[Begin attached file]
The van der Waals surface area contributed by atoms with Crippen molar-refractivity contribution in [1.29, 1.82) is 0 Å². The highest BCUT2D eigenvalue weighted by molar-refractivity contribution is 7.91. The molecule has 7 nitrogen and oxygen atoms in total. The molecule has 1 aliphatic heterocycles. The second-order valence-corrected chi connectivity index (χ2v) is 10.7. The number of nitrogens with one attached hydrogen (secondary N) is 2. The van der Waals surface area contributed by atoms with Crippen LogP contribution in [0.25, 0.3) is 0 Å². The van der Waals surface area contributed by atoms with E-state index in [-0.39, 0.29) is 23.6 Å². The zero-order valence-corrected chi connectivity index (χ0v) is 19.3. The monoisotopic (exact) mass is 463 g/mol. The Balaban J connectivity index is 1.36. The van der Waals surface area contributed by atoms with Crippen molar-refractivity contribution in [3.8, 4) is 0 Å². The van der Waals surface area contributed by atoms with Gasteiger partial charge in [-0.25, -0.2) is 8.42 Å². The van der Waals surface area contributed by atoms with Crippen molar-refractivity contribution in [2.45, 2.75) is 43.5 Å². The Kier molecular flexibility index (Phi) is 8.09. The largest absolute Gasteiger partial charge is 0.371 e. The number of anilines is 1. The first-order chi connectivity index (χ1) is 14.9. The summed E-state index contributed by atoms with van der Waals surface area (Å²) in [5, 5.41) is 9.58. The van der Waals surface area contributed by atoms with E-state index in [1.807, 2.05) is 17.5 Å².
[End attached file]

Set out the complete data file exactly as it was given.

The van der Waals surface area contributed by atoms with Crippen molar-refractivity contribution in [1.29, 1.82) is 0 Å². The highest BCUT2D eigenvalue weighted by molar-refractivity contribution is 7.91. The molecule has 7 nitrogen and oxygen atoms in total. The molecule has 1 aliphatic heterocycles. The second-order valence-corrected chi connectivity index (χ2v) is 10.7. The number of nitrogens with one attached hydrogen (secondary N) is 2. The van der Waals surface area contributed by atoms with Crippen LogP contribution in [0.25, 0.3) is 0 Å². The van der Waals surface area contributed by atoms with E-state index in [-0.39, 0.29) is 23.6 Å². The zero-order valence-corrected chi connectivity index (χ0v) is 19.3. The monoisotopic (exact) mass is 463 g/mol. The Balaban J connectivity index is 1.36. The van der Waals surface area contributed by atoms with Crippen molar-refractivity contribution in [3.8, 4) is 0 Å². The van der Waals surface area contributed by atoms with Gasteiger partial charge in [-0.25, -0.2) is 8.42 Å². The van der Waals surface area contributed by atoms with Crippen molar-refractivity contribution in [2.45, 2.75) is 43.5 Å². The Kier molecular flexibility index (Phi) is 8.09. The largest absolute Gasteiger partial charge is 0.371 e. The number of anilines is 1. The first-order chi connectivity index (χ1) is 14.9. The summed E-state index contributed by atoms with van der Waals surface area (Å²) in [5, 5.41) is 9.58. The van der Waals surface area contributed by atoms with E-state index in [1.807, 2.05) is 17.5 Å².